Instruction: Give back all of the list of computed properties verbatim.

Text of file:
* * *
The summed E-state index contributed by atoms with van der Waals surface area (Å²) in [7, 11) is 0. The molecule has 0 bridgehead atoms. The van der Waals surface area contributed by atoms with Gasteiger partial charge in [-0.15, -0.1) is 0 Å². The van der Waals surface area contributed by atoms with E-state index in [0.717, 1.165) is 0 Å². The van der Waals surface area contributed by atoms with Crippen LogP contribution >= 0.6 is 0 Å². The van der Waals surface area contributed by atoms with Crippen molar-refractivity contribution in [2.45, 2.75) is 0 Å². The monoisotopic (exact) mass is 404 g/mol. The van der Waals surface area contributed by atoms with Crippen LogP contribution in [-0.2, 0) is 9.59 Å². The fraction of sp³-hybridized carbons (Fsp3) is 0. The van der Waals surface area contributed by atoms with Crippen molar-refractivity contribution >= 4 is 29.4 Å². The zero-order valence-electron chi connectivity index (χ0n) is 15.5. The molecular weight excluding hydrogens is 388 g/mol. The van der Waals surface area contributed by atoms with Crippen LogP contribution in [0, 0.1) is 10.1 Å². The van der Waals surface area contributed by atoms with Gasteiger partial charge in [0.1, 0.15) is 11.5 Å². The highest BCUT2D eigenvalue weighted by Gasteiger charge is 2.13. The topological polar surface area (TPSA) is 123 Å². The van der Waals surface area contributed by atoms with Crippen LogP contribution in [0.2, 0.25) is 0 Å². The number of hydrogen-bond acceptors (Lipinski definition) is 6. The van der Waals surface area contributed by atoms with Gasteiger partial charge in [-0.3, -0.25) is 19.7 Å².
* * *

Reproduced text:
The summed E-state index contributed by atoms with van der Waals surface area (Å²) in [7, 11) is 0. The molecule has 0 bridgehead atoms. The van der Waals surface area contributed by atoms with Gasteiger partial charge in [-0.15, -0.1) is 0 Å². The van der Waals surface area contributed by atoms with E-state index in [0.717, 1.165) is 0 Å². The van der Waals surface area contributed by atoms with Crippen LogP contribution >= 0.6 is 0 Å². The van der Waals surface area contributed by atoms with Crippen molar-refractivity contribution in [2.45, 2.75) is 0 Å². The monoisotopic (exact) mass is 404 g/mol. The van der Waals surface area contributed by atoms with Crippen LogP contribution in [-0.2, 0) is 9.59 Å². The fraction of sp³-hybridized carbons (Fsp3) is 0. The van der Waals surface area contributed by atoms with Crippen molar-refractivity contribution >= 4 is 29.4 Å². The zero-order valence-electron chi connectivity index (χ0n) is 15.5. The molecular weight excluding hydrogens is 388 g/mol. The van der Waals surface area contributed by atoms with Crippen LogP contribution in [0, 0.1) is 10.1 Å². The van der Waals surface area contributed by atoms with Gasteiger partial charge in [0.1, 0.15) is 11.5 Å². The highest BCUT2D eigenvalue weighted by Gasteiger charge is 2.13. The topological polar surface area (TPSA) is 123 Å². The van der Waals surface area contributed by atoms with Crippen LogP contribution in [0.2, 0.25) is 0 Å². The number of hydrogen-bond acceptors (Lipinski definition) is 6. The van der Waals surface area contributed by atoms with Gasteiger partial charge in [-0.3, -0.25) is 19.7 Å².